“I have been strongly supportive of efforts to remove the dams on the Klamath River, which have wreaked havoc on salmon fisheries and other ecosystems downstream,” Wiggins said. “While this bond would include $250 million to help take down those dams, I don't believe the financing should come at the expense of new dams that would harm communities in other parts of the state.”

Wiggins also called the bond “fiscally irresponsible,” coming at a time when the state is facing more budget deficits and, as a result, more cuts in the coming year. “That money should be spent directly on education, health care and other essential services, not debt payments,” she said.

She offered support for the rest of the package, which she said was brought about by an “unprecedented coalition” of groups – business, environmental, industry and utilities. Wiggins said all of the package's elements are based on years of scientific studies and recommendations from the Delta Vision Blue Ribbon Commission and the Delta Vision Committee.

The Governor's Office offered the following breakdown of the $11.1 billion water package's expenditures:

– Drought relief: $455 million for drought relief projects, disadvantaged communities, small community wastewater treatment improvements and safe drinking water revolving fund.

– Regional water supply: $1.4 billion for integrated regional water management projects up and down the state and for local and regional conveyance projects.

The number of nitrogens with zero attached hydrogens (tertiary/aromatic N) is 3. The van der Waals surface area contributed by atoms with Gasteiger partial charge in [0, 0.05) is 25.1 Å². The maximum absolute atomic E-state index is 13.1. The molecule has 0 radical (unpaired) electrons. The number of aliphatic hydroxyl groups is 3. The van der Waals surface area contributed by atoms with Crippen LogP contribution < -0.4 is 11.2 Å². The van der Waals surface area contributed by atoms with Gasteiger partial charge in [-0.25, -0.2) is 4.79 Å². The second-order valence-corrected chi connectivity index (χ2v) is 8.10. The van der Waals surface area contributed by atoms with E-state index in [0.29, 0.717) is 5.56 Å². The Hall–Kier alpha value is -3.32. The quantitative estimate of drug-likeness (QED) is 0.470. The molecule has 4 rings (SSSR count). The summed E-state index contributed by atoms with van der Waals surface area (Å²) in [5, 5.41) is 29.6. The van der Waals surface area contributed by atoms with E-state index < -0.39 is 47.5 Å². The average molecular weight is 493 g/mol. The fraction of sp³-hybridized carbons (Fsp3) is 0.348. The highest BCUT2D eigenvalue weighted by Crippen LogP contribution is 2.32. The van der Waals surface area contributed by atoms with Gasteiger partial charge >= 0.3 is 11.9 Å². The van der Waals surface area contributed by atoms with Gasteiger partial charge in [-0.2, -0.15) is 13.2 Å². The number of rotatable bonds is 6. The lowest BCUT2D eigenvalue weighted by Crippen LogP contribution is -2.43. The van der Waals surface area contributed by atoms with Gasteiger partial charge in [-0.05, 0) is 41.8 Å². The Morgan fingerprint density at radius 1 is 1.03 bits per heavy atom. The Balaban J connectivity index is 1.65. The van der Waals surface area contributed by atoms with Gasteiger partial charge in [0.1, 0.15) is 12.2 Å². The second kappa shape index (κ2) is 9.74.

– Delta sustainability: $2.25 billion for projects that support delta sustainability options – levees, water quality, infrastructure and to help restore the ecosystem of the Delta.

– Water storage: $3 billion for public benefits associated with water storage projects that improve state water system operations, are cost effective, and provide net improvement in ecosystem and water quality conditions.

– Watershed conservation: $1.7 billion for ecosystem and watershed protection and restoration projects in 21 watersheds including coastal protection, wildlife refuge enhancement, fuel treatment and forest restoration, fish passage improvement and dam removal.

– Groundwater cleanup and protection: $1 billion for groundwater protection and cleanup.

– Water recycling and water conservation: $1.25 billion for water recycling and advanced treatment technology projects as well as water conservation and water use efficiency projects.

E-mail Elizabeth Larson at This email address is being protected from spambots. You need JavaScript enabled to view it. . Follow Lake County News on Twitter at and on Facebook at .